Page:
A detailed look at Northern Africa’s most popular tourist destinations – Egypt or Morocco? Which country is better?

Are you planning a trip to Northern Africa? And now you are wondering about the main differences between Egypt vs Morocco? Well, then you came to the right place!

No Egypt pyramids tour is complete without the classic panorama of the three pyramids - this is me on the way towards the best spot
Me in front of the Pyramids of Giza in Egypt

I’ve been to both amazing countries and covered them extensively on my blog. There are so many things to do in Egypt and Morocco as equally dazzling tourist attractions. They are, however, quite different. In this travel guide, I’ll show you which country is more suitable for you.

The Jardin Majorelle in Marrakesh - one of the many beautiful places to see in Morocco
The Jardin Majorelle in Marrakesh

But mark my words: I don’t believe for a second that neither Morocco or Egypt is better than the other. It just boils down to personal preferences. Are you a fan of exploring ancient temples three thousand years or old? Or do you want to lose yourself in medieval markets smelling of spices, leather, and tea? Do you want to go snorkeling? Or are you more into hiking through a remote Beduine village?

So, let’s take a closer look, shall we?

Note: Make sure to read my detailed Egypt Travel guide as well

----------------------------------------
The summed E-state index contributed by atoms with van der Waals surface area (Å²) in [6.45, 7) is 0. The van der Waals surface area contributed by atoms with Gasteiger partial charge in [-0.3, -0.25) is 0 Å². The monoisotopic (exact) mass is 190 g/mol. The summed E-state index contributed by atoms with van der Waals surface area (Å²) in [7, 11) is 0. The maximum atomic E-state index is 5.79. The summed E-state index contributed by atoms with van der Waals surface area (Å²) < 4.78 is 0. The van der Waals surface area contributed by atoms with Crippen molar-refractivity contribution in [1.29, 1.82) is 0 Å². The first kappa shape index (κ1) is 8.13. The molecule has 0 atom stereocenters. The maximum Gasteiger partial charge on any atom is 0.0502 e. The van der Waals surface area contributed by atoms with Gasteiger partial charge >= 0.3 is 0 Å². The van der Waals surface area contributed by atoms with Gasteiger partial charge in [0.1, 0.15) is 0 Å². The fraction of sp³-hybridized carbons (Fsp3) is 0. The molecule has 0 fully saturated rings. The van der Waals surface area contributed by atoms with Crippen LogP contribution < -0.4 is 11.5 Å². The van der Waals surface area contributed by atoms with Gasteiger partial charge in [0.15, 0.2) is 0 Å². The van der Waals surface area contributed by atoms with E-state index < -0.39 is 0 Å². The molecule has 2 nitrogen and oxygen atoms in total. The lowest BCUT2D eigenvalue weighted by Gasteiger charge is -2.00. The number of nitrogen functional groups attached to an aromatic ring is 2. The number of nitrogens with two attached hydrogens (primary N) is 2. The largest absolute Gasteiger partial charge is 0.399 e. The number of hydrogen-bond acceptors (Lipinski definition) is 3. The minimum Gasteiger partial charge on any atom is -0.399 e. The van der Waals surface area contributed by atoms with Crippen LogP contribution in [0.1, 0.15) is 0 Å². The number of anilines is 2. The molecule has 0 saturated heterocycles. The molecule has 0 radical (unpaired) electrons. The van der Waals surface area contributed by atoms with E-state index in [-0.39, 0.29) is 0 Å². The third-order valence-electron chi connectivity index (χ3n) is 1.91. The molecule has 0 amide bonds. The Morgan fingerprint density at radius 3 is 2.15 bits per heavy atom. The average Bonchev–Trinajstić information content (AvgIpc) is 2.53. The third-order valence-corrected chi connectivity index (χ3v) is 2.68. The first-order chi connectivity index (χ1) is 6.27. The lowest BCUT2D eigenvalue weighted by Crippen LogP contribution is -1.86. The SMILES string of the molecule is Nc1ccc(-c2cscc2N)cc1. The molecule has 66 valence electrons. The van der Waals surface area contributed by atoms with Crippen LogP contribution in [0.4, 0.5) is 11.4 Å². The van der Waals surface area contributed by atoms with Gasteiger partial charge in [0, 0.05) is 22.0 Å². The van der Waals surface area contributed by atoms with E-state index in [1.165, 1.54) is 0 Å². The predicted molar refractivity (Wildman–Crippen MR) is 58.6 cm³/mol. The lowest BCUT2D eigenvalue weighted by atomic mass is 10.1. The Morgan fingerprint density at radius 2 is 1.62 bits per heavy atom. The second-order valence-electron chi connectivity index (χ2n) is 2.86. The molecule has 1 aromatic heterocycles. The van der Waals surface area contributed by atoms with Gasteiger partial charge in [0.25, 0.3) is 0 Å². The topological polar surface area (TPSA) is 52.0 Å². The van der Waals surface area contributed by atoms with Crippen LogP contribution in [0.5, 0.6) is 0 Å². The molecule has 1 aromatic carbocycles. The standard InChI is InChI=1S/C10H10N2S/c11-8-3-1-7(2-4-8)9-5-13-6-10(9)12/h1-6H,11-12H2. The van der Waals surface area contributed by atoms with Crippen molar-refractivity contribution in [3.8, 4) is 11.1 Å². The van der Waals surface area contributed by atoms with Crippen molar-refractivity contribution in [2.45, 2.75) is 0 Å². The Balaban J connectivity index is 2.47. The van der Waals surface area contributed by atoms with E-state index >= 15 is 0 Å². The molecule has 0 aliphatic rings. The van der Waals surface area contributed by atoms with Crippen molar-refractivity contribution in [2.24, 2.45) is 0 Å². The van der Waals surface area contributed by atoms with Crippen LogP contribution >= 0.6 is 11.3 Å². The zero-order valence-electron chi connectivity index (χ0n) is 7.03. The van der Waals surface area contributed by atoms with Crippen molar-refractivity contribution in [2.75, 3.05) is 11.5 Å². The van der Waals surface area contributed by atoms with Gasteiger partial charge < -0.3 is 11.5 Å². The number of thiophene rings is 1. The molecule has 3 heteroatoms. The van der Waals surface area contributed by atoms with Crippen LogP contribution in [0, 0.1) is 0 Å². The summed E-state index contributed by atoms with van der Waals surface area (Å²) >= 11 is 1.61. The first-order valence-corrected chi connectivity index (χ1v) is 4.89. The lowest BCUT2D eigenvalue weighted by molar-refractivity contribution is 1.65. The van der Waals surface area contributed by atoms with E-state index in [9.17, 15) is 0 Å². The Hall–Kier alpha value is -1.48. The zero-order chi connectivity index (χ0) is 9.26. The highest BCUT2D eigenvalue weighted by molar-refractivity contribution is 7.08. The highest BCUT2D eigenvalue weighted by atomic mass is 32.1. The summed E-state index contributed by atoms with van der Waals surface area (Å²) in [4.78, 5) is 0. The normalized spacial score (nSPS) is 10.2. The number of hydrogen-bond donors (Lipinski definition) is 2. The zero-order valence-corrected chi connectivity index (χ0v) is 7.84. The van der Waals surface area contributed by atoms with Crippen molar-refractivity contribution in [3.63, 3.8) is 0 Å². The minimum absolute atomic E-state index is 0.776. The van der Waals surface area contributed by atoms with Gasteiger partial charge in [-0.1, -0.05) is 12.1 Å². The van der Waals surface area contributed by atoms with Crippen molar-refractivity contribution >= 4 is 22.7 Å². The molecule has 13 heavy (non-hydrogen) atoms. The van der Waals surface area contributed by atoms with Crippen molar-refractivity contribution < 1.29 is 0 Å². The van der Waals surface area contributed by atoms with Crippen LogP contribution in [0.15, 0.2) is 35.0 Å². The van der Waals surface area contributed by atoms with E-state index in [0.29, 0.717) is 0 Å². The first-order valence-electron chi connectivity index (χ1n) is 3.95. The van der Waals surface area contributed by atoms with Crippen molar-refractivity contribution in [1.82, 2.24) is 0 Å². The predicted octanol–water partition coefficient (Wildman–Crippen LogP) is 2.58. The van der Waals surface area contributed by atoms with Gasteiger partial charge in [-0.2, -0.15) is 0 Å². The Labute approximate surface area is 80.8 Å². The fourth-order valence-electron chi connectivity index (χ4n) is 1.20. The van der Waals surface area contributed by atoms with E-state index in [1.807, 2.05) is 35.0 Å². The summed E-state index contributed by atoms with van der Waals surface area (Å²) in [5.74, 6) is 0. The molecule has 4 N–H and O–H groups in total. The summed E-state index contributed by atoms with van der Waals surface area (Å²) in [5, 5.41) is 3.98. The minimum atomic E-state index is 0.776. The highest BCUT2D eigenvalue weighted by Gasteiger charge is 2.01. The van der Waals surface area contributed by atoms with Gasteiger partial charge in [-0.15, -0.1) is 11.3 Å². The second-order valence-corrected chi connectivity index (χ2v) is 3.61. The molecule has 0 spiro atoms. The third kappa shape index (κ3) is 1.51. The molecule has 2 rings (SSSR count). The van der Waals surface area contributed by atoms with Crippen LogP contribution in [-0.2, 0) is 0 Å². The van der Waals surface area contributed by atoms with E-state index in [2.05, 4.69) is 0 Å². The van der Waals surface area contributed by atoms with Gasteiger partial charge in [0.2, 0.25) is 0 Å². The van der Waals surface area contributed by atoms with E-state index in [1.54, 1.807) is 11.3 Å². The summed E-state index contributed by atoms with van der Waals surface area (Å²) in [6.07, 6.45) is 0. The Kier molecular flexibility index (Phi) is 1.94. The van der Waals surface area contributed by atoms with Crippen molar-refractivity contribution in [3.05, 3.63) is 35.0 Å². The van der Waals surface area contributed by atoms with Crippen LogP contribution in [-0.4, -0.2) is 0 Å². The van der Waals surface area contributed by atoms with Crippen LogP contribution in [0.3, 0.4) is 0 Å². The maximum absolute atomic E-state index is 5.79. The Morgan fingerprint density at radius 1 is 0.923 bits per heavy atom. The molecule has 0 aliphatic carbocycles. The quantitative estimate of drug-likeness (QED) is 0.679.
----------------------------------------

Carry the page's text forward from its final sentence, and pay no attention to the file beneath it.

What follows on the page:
If you are looking for a current assessment of the situation, read my guide on whether you should book a trip to Egpyt now or not.

Egypt vs Morocco: The main differences & similarities

Muhammad Ali Mosque in Cairo as part of the Cairo citadel
Muhammad Ali Mosque in Cairo

First of all, let’s see what Morocco and Egypt got in common. Both are, quite obviously, located in Northern Africa. Both are predominantly Muslim, though there is quite a large Coptic (=Christian) minority in Egypt. The climate in both countries is very arid and big parts of each country is a desert.

So, whether you walk through a market in Cairo or in Rabat, you actually won’t notice that much of a difference. You can visit beautiful mosques in both countries and it does have the same general “Arabian” vibe. The food shows a similar influence.

So, what are the main differences?

Me in front of the hatshepsut temple in Luxor, Egypt
Me in front of the Hatshepsut Temple in Luxor, Egypt

Egypt is home to one of the oldest civilizations on this planet. Just a short ride from Cairo Airport will get you to the Pyramids which were built 4,700 years ago (Saqqara is the oldest). Life in Egypt has always been dominated by the mighty river Nile. Which is both the longest River in the world and the only one flowing from South to North.